The last two weeks have been a bit of a blur. I picked up some horrid bug for a few days and I have spent the last week catching up at work.
Oh, and I started my second-year studies.
After a faltering start last month, we all began again with a new tutor. What a difference a month makes, it was an amazing beginning to what looks like a very exciting year.
The new tutor is clearly very intelligent and a highly experienced therapist. I feel I’m going to learn loads from her, and I can’t wait.
We began by looking at the psychodynamic approach. Who knew there were so many types of counselling? I have to say that one of the benefits of the course I am on is that we learn many approaches so that we can choose the right method that will help empower our clients with the tools to enable them to resolve their problems themselves.
This sounds like an obvious way to treat clients, but some therapists focus only on one modality, and we know in life one size does not fit all, so why should one modality fit every individual?
It makes me wonder how many people have had therapy that’s not been suitable for them, and if it hasn’t been suitable has that put people off seeking help elsewhere? Do people know they have alternatives?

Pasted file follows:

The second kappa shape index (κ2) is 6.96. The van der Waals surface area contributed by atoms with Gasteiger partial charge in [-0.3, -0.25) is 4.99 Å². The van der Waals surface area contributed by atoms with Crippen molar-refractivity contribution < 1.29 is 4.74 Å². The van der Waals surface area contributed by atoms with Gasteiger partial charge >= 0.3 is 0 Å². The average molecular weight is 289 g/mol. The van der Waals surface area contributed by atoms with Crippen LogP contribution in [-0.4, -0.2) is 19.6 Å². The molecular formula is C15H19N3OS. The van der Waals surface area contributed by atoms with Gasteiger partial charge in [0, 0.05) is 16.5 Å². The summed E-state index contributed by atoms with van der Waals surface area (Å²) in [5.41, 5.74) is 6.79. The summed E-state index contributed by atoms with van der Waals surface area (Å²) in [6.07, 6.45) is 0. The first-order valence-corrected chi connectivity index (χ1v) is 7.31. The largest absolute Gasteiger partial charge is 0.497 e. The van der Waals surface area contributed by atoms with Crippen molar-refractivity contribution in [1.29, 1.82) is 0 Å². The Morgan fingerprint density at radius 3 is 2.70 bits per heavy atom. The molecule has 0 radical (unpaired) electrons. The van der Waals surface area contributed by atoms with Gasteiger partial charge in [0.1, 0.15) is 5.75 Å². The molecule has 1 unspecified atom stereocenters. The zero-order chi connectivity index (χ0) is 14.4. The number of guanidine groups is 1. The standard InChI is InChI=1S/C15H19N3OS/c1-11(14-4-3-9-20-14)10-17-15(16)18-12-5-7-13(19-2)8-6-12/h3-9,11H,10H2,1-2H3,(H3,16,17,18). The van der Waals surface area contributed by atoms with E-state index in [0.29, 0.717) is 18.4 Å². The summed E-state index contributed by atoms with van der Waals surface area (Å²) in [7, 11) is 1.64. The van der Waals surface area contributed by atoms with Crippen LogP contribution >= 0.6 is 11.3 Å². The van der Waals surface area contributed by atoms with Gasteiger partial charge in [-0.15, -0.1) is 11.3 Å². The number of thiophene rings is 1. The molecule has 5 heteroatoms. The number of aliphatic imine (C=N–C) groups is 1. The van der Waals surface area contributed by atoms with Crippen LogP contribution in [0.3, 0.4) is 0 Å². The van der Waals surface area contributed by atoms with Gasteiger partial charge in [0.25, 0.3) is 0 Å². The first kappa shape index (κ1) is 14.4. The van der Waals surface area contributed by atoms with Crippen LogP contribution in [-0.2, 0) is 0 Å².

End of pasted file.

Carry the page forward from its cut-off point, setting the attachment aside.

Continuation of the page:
I have also thought about what therapist’s charge their clients, and do you get what you pay for? With an increase in people looking for advice about their mental health conditions, where do they turn? When I began to struggle many years ago, I first went to my GP. I was offered NHS counselling for 6 weeks which I readily accepted. I did not feel it was helpful at all, but when my daughter was referred to CAHMS because she was in crisis, she was provided with treatment that has really benefitted her. Is it just the luck of the draw?
I finally found a private therapist that I connected with and she has really made an impact on my life in so many ways. She helped me become a better parent and a better person. I am working on becoming the person that I want to be. I don’t mind paying for my therapy because I know it benefits me, and although my journey took me to a couple of other therapists before I settled on my current one, I’m glad I kept trying. I am a much happier, content and relaxed person.
Financing therapy can be difficult, and therapist’s charges vary widely. From free NHS therapy to paying £75 per session I have done it all. I am not wealthy by any stretch of the imagination. I am a single parent with two teenagers, but I know my mental health has to be a priority, and for me therapy is like food and water ….. I need it!
So, I guess what I’m saying is, if you are looking for a good therapist, don’t just accept the first one you come across. Make sure your therapist is the right person for you, understand their working approach and if it’s not working for you, say so. Any therapist who is working to their code of ethics will understand.
Therapy is a way to help yourself. Don’t settle.